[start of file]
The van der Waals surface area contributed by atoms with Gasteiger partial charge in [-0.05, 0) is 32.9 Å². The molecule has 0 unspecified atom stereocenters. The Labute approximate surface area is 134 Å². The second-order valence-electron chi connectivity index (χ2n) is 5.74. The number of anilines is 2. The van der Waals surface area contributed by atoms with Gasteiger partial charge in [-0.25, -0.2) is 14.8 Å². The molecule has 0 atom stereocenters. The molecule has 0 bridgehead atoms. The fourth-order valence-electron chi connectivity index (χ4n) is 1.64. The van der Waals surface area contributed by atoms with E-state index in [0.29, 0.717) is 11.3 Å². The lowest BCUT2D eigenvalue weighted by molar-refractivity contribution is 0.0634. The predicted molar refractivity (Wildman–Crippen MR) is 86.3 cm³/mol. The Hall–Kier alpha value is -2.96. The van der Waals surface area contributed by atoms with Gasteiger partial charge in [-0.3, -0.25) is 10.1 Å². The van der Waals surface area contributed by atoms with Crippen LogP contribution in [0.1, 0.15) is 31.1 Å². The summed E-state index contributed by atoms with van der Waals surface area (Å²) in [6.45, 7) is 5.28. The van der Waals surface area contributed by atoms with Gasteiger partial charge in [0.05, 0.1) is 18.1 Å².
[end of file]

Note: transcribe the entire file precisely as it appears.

The van der Waals surface area contributed by atoms with Gasteiger partial charge in [-0.05, 0) is 32.9 Å². The molecule has 0 unspecified atom stereocenters. The Labute approximate surface area is 134 Å². The second-order valence-electron chi connectivity index (χ2n) is 5.74. The number of anilines is 2. The van der Waals surface area contributed by atoms with Gasteiger partial charge in [-0.25, -0.2) is 14.8 Å². The molecule has 0 atom stereocenters. The molecule has 0 bridgehead atoms. The fourth-order valence-electron chi connectivity index (χ4n) is 1.64. The van der Waals surface area contributed by atoms with E-state index in [0.29, 0.717) is 11.3 Å². The lowest BCUT2D eigenvalue weighted by molar-refractivity contribution is 0.0634. The predicted molar refractivity (Wildman–Crippen MR) is 86.3 cm³/mol. The Hall–Kier alpha value is -2.96. The van der Waals surface area contributed by atoms with Gasteiger partial charge in [-0.3, -0.25) is 10.1 Å². The van der Waals surface area contributed by atoms with Crippen LogP contribution in [0.1, 0.15) is 31.1 Å². The summed E-state index contributed by atoms with van der Waals surface area (Å²) in [6.45, 7) is 5.28. The van der Waals surface area contributed by atoms with Gasteiger partial charge in [0.05, 0.1) is 18.1 Å².